ScotGov: Scots want to be Happier - Scots are being encouraged to take simple steps to tackle their everyday stress to help avoid developing more serious problems, as part of a Scottish Government campaign. Steps for Stress aims to help people recognise the signs of everyday stress and offers advice & information on how to take action to help stop it in its tracks - such as being more active, talking to someone or helping other people.
75% of people surveyed in government campaign research admit to experiencing stress, but only one in four feels happy to talk about it. One of the highlights of the campaign will be a 6-part prime-time STV series, Make Me Happier, sponsored by ScotGov (starts broadcasting 7.30p.m. 10 November 2009).
DCSF: It is the children who pay the price - Children’s Minister, Dawn Primarolo, has launched a package of measures & additional investment for more intensive family support at the first ‘Think Family’ National Conference.
The new measures will help the many different types of families at risk, specifically supporting: children living in poverty; children whose parents are in prison; children of parents with drug & alcohol problems; and children who are caring for their parents or other family members.
Dawn Primarolo also announced the 20 areas that will deliver the new £6.5m Child Poverty Family Intervention Projects (FIPs). These projects are intended to address the underlying problems that are preventing parents from gaining employment and lifting their family out of poverty - such as drugs & alcohol misuse, domestic violence and mental health problems.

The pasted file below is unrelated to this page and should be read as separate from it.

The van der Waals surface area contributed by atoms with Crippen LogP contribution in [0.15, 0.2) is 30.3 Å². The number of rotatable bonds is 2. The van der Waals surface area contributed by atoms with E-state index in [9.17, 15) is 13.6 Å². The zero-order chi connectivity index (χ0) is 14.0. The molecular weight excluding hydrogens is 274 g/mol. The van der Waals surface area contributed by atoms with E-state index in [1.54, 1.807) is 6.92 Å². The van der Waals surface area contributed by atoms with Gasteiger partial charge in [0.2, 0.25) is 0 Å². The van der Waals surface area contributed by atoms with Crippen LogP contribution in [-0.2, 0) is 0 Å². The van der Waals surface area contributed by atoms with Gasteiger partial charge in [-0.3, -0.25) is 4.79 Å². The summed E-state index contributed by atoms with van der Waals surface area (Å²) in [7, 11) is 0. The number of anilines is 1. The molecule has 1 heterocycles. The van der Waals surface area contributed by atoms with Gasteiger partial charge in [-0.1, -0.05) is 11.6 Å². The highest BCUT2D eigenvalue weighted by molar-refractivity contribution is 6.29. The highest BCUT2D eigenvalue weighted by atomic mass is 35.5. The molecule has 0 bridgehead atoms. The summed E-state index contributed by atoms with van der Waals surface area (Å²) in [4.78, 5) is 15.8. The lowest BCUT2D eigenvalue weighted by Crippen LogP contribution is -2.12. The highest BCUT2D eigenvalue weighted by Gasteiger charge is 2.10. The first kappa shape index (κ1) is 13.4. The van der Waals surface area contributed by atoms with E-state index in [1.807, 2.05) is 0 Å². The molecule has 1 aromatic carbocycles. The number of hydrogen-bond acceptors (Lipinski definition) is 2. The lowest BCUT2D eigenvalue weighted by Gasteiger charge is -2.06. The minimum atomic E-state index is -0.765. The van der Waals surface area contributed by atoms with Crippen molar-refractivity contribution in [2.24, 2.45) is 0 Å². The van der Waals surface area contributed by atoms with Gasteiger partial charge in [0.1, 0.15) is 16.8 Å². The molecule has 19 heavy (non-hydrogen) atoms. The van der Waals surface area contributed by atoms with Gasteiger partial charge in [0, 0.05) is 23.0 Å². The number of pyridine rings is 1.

New guidance & protocol for services working with families with drug & alcohol problems has been produced in conjunction with the National Treatment Agency and the Department of Health. The guidance advises services to adopt a ‘Think family’ approach and identify how substance misuse is affecting the whole family.
Professionals working with these families are also being made aware of safeguarding issues and the importance of linking up with child protection professionals in their areas.
HO: Forget Nosy Neighbours, it’s the Council you have to worry about - The level of authorisation required by local authorities to sign off investigatory techniques will be raised to prevent them being used for trivial matters under new plans announced by the Policing Minister David Hanson MP.
Following a public consultation of the Regulation of Investigatory Powers Act (RIPA), a senior executive now has to approve how & when the techniques are used to protect the public & fight crime.
Under the new measures, elected councillors in each local authority are also required to oversee the use of RIPA. In addition, training for local authority authorising officers and bespoke written guidance on how local authorities should use RIPA will be issued. New codes of practice make it clear to all public authorities who can make authorisations under RIPA that they cannot be used for minor matters.
DH: Black Britons could end up in the red - Black Britons are under-estimating how much care in old age could cost them, according to a new Big Care Debate poll. As the Government’s consultation on the future funding for long-term care enters its final week (closes on Friday 13 November 2009), the survey shows they were unaware that some individuals end up paying out £50,000 or even have to sell their home.
42% of Black respondents thought that if they needed intensive care in their old age that it was likely to cost them between £5,000 and £10,000 (see press release for more details). The figures also reveal that Black Britons are more likely to want to care for their parents in old age.
They worry more about how they will cope and about being a burden on their own children in the future. The Afiya Trust is working to make sure that people from BME backgrounds get the chance to have their voices heard in this debate.